Arabic numerals in Europe

The introduction of Arabic (Hindu-Arabic, actually) numerals into the medieval West was not a mechanical process. Apart from translations of Arabic works on arithmetic and the copying and reproducing of numerals as found in the Arabic sources, European scholars, especially those working in Toledo, turned their minds to more philosophical aspects of these numbers. One was the meaning behind the name of Arabic numerals.
 
The earliest specifically Arabic numerals are those of the so-called ‘abjad’ model, a decimal numeral system in which the 28 letters of the Arabic alphabet are assigned numerical values. ‘Abjad’ refers to the first letters in the Arabic alphabet. The abjad numerals were later replaced in the Arabic-speaking world with Hindu numerals. From the 10th century onwards, Europeans began reaping the harvest of a numerical system feeding on both Arabic (Abjad) and Indian (al-‘Adad al-Hindi) numerals – which came to be known as Arabic.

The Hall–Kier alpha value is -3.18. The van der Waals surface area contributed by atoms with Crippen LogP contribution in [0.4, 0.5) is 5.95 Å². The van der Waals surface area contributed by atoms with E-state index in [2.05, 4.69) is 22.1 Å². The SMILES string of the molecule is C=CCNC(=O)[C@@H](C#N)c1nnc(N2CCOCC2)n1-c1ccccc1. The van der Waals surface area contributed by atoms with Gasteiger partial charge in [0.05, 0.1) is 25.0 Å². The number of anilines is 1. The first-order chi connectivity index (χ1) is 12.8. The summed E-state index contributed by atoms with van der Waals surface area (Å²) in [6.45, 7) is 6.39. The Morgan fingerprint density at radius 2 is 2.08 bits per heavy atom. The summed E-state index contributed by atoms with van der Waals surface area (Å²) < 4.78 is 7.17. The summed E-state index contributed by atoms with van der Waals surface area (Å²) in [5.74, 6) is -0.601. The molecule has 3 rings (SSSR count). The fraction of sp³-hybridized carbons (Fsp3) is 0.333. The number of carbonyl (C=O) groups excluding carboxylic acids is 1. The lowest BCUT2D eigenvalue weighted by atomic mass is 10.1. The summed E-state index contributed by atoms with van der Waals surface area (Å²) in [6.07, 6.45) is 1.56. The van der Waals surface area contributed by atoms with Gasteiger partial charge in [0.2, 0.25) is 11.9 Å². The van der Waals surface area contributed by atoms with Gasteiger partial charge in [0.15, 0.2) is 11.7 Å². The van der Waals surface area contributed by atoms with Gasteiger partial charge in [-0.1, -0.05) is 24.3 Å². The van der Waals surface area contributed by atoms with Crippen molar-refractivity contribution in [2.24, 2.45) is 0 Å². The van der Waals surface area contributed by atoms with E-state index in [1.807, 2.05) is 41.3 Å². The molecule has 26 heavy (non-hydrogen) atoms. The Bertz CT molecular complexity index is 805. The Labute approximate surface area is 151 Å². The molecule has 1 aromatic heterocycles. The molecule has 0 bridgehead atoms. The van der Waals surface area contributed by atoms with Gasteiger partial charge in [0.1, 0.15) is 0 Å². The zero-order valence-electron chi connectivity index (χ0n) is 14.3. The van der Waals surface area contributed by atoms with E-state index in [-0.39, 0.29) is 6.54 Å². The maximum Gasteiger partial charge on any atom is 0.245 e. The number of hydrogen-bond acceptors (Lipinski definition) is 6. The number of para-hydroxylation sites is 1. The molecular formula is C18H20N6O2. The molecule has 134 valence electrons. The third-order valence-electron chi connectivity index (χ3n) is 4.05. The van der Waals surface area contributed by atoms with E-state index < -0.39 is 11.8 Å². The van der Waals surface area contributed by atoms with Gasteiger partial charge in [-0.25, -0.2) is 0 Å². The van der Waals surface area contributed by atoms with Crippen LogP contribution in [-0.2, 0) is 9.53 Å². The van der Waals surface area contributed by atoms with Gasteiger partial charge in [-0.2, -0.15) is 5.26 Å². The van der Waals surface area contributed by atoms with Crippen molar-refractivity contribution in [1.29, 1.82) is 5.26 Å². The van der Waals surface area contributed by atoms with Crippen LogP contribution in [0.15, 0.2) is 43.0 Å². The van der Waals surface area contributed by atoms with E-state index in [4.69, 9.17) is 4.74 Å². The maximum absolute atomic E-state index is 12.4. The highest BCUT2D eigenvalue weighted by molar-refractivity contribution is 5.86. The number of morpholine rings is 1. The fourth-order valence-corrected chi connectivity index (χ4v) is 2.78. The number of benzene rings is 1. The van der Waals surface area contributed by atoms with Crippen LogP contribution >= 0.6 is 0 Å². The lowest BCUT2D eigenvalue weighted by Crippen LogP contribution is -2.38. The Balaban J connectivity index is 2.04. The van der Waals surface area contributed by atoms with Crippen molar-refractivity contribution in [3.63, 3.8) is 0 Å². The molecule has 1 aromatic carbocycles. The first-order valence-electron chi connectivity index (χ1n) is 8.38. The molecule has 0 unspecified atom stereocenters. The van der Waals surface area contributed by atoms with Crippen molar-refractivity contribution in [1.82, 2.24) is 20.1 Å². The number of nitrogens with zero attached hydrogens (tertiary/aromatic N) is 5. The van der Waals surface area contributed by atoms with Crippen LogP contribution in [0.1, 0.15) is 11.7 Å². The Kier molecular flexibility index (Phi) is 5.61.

For European scribes unaccustomed to writing non-Latin script, this was not easy. Gerbert d’Aurillac, future Pope Sylvester II (999-1003 AD) and one of the leading scientific minds of the time, discussed the meaning of Arabic numeral names in his mathematical works. In one of the manuscripts containing these texts, a scribe tried to write Arabic letters corresponding to their Latin transliteration but gave up after seven words. The letters are on the middle band (in 12 to about 1 o’clock position) of the wheel below – the representation of an astrolabe.
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British Library, Royal MS 15 B IX, f. 71r

 

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